Put your oars in the boat


Even though it is raining here in the Cape as I sit and write, the blossoms outside say the new season is here. There is a cheerfulness in the air and people just feel more optimistic because as Leo Tolstoy said, Spring is a time for plans and projects.

On Spring Day I don’t make any plans or think about any projects. It’s my mother’s death anniversary and for the ninth year in a row I think back to that day when I got the terrible call and rushed to my parents’ house. I couldn’t say goodbye because she left quietly and without prior warning just before sunrise. (After all these years, I still wish I had just five minutes to hold her and say thank you.) This year, this run-up to spring is even more charged because the winds of change have suddenly come at my roots. The tide came in.

The thing about change is that there is often no advance notice, no warning that we have to steel ourselves. We scramble clumsily to navigate the high tide and kick frantically to stay afloat. In the process, the foaming water marls us so that we are sucked in and the horizon slowly disappears from our field of vision.

The American poet, Henry Wadsworth Longfellow, said the tide is coming in; the tide moves out. So when we are swept away in a sea current, we must try to remember that we are not going to be pulled underwater, only temporarily away from the beach.

With my mother on my mind and the sadness over the “goodbye” that never happened, I think about a farewell that takes place less than 60 kilometers from me. A family greeting a husband and father and two Corgi puppies keeping watch by the bed. My longtime friend Pieter is getting ready for his last Great Dive.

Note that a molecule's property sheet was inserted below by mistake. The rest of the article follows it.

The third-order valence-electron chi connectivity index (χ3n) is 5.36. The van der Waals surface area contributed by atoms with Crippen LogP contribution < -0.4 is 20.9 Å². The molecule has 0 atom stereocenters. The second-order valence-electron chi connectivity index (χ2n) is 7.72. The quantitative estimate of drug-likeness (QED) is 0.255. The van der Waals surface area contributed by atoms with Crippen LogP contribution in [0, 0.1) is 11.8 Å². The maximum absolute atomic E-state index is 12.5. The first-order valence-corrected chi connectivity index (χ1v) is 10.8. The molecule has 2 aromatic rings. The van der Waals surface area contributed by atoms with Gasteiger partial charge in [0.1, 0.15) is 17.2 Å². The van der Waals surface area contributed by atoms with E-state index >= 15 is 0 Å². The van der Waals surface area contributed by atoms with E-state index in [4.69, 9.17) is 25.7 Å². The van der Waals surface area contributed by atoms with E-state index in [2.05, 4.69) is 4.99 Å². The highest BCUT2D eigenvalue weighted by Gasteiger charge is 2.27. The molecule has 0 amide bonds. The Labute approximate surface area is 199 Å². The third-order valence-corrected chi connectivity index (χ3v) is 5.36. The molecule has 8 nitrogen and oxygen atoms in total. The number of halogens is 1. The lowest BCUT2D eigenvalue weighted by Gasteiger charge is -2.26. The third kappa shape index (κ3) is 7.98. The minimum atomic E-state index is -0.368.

His battle against cancer was a spirited one but even Pieter with his will power, wisdom and dignity (and deep sea diving experience) could not get out of this current.

Pieter was one of the exceptional guests in my radio series, success stories, on RSG and in that melodious voice he said, among other things:

Talk about cancer then you own it

Make peace with everything and everyone

Give a good friend wise advice

“With a twinkle in the eye”keep one enemy for fighting spirit

Choose your words

Keep your sense of humor

I now understand that I can experience healing even if I am not healthy

All your life you row upstream. Now put your oars in the boat and float.

And that brings me back to goodbyes and the necessity of saying goodbye, even if you’re just driving to the store. Don’t leave anything unsaid. Pride or time so often keep us from showing the people (and animals) in our lives the necessary gratitude and love. Resent is an enemy that does not let go easily. Give the flowers now, not when the casket sinks into the earth or the ashes are scattered.

Over the years, I have had numerous conversations – friendly and in a work context – with Pieter. In one of his many capacities he was a communications guru and his extraordinary ability to express himself on behalf of the City of Cape Town earned him the title of “Master of the Soundbyte” concerned. But he is so much more than just a talented, capable man. Pieter is a “man” and among other things was there at the time with gentle advice and action when my mother passed away.

I doubt if we will see each other again, but we had our last Big Conversation, about a month ago, at home with him and his beautiful family. Pieter and I sat in the cozy living room with the winter sun shining in. We looked each other in the eye and said thank you for years of wonderful collaboration and that we could share bits of each other’s lives. I took him a king protea that I picked myself, little knowing that this majestic flower is a symbol of strength, bravery and resilience. Just like Peter.

Years ago I lived in France for two years and made a precious friend. “Manou” was a daily institution in my life with my French lessons over strong cups of coffee. When it came time to return to South Africa, we couldn’t say “goodbye” – it was just too difficult. Instead, we simply said to each other, as we had done daily for almost two years: “See you tomorrow”.

My good friend, Pieter: “See you tomorrow…”.

Now put your oars in the boat and float.

*Pieter Cronje died on Saturday 2 September.

  • Lizma is an award-winning radio journalist and presenter and founding member of the Cape radio station, Smile 90.4FM. She has a master’s degree in journalism.